A private equity firm looking to earn a lucrative return on their investment. They acquired three well-known brands with great histories, but which had been under-managed. They formed a new company in an effort to revitalize them.
The firm hadn’t decided if the new company was going to be held, or turned around and subsequently sold, but they knew they needed to improve their operations. USCCG was brought in to help them to better leverage the existing assets by improving productivity, throughput, and material yields.
We began this assignment by looking to the employees themselves for solutions. We solicited feedback from staff at all levels and functions. This resulted in a decision to focus on the frozen dinner lines, which accounted for the most material usage and represented the greatest potential for capacity expansion.
We helped the client to map the production process from end to end. Leading causes of capacity erosion were identified and attacked. Loss points were illustrated and targeted for reduction. Equipment settings were reviewed and optimal run parameters established. Management systems were developed and implemented to provide enhanced shop floor control, throughput, and yield management.
Next, to optimize the internal product flow to the production lines, the joint USCCG / client team examined the meat tumbling, tubing, cooking, and dicing lines. And, for the chicken entrees, they began working in cut-up, forming and frying operations. In each instance non value-added activities were identified and eliminated, processes streamlined, and key performance metrics defined and conspicuously displayed at the point of execution.
Not too long into the engagement, the company’s chief operating officer said he “was amazed how quickly the plant had begun to turn around once the proper focus and structure was created in the facility.”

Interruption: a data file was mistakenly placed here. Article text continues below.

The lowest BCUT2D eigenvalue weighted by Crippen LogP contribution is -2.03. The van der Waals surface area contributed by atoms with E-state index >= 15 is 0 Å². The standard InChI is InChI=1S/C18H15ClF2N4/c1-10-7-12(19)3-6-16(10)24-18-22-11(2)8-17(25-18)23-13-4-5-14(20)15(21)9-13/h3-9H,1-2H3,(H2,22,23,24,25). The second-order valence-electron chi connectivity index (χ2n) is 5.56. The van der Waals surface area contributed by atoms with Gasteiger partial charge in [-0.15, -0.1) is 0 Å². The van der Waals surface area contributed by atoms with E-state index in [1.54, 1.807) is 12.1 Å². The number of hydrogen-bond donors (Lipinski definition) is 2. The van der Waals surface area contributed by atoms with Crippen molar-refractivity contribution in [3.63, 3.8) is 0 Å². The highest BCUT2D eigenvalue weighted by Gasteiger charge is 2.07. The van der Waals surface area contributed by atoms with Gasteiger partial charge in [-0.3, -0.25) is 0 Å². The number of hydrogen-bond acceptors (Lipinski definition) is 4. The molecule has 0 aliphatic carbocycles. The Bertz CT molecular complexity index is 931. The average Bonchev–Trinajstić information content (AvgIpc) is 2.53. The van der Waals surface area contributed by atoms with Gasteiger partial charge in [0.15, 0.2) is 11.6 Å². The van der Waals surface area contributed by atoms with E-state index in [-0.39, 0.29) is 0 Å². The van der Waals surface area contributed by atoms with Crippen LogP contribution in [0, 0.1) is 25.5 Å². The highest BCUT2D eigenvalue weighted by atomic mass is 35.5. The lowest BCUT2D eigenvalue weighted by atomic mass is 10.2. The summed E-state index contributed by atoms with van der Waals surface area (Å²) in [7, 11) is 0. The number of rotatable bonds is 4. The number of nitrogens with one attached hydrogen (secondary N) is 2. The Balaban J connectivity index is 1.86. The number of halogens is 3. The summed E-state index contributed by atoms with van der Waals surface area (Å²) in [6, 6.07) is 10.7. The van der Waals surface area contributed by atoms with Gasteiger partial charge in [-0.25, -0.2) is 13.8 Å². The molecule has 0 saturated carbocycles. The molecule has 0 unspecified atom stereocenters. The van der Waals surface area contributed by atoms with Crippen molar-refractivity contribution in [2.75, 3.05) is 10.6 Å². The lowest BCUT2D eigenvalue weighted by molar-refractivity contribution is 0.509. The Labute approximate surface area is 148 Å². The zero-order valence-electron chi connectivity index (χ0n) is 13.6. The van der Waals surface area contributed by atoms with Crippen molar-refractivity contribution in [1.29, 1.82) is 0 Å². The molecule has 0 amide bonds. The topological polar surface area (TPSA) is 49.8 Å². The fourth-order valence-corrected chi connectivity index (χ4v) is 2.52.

Asset utilization and material yields were improved, and labor savings captured, through installation of a time-phased, capacity-balanced planning and scheduling system. Maintenance routines were scrutinized and, where needed, reorganized to minimize planned downtime. Productivity was further enhanced by implementing aggressive startup/shut down, changeover, and sanitation techniques.
increase in line efficiency
24 - 30%
increase in labor productivity
1.5 - 5%
improvement in material yields
35 - 50%
reduction in waste (varies by loss point)
in cost savings
return on invested capital (2-year)
As a result of this engagement, the food company was able to handle additional volume of current products and incorporate new SKUs into an existing facility; providing its private equity parent a handsome return on invested capital.
“We have revitalized the brands and created a company well-positioned to achieve continued success under its new ownership structure,” said one partner. Its food holding was sold less than two years after acquisition at a 31% premium over its purchase price.